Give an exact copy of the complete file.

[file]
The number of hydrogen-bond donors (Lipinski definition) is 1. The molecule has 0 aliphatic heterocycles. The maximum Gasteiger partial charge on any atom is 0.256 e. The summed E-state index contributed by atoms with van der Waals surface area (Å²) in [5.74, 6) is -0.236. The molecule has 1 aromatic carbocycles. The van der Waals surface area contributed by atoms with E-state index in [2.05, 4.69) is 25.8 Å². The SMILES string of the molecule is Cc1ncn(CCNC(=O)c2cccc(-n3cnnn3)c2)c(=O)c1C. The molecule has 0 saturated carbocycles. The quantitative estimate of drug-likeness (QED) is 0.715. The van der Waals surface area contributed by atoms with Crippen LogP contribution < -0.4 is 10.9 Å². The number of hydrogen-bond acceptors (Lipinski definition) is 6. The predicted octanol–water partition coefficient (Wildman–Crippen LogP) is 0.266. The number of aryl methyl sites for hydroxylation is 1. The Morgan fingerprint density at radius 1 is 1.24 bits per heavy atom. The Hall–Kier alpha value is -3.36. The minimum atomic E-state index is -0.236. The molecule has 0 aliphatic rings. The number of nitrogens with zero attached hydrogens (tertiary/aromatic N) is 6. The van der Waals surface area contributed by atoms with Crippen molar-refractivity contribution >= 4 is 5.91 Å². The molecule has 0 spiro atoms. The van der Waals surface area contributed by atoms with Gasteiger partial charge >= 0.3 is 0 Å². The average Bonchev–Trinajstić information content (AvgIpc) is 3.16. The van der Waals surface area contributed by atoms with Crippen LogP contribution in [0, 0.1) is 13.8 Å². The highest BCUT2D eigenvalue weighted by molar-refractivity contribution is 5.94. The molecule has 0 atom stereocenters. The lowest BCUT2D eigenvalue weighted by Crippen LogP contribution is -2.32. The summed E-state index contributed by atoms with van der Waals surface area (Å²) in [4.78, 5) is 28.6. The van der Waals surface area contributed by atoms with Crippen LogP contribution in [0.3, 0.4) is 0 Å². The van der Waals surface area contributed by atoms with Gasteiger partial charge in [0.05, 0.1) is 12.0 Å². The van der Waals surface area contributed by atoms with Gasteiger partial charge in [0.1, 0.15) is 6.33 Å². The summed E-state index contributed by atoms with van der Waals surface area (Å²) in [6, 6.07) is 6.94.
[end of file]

The number of hydrogen-bond donors (Lipinski definition) is 1. The molecule has 0 aliphatic heterocycles. The maximum Gasteiger partial charge on any atom is 0.256 e. The summed E-state index contributed by atoms with van der Waals surface area (Å²) in [5.74, 6) is -0.236. The molecule has 1 aromatic carbocycles. The van der Waals surface area contributed by atoms with E-state index in [2.05, 4.69) is 25.8 Å². The SMILES string of the molecule is Cc1ncn(CCNC(=O)c2cccc(-n3cnnn3)c2)c(=O)c1C. The molecule has 0 saturated carbocycles. The quantitative estimate of drug-likeness (QED) is 0.715. The van der Waals surface area contributed by atoms with Crippen LogP contribution < -0.4 is 10.9 Å². The number of hydrogen-bond acceptors (Lipinski definition) is 6. The predicted octanol–water partition coefficient (Wildman–Crippen LogP) is 0.266. The number of aryl methyl sites for hydroxylation is 1. The Morgan fingerprint density at radius 1 is 1.24 bits per heavy atom. The Hall–Kier alpha value is -3.36. The minimum atomic E-state index is -0.236. The molecule has 0 aliphatic rings. The number of nitrogens with zero attached hydrogens (tertiary/aromatic N) is 6. The van der Waals surface area contributed by atoms with Crippen molar-refractivity contribution >= 4 is 5.91 Å². The molecule has 0 spiro atoms. The van der Waals surface area contributed by atoms with Gasteiger partial charge >= 0.3 is 0 Å². The average Bonchev–Trinajstić information content (AvgIpc) is 3.16. The van der Waals surface area contributed by atoms with Crippen LogP contribution in [0, 0.1) is 13.8 Å². The highest BCUT2D eigenvalue weighted by molar-refractivity contribution is 5.94. The molecule has 0 atom stereocenters. The lowest BCUT2D eigenvalue weighted by Crippen LogP contribution is -2.32. The summed E-state index contributed by atoms with van der Waals surface area (Å²) in [4.78, 5) is 28.6. The van der Waals surface area contributed by atoms with Crippen LogP contribution in [0.3, 0.4) is 0 Å². The van der Waals surface area contributed by atoms with Gasteiger partial charge in [0.05, 0.1) is 12.0 Å². The van der Waals surface area contributed by atoms with Gasteiger partial charge in [0.1, 0.15) is 6.33 Å². The summed E-state index contributed by atoms with van der Waals surface area (Å²) in [6, 6.07) is 6.94.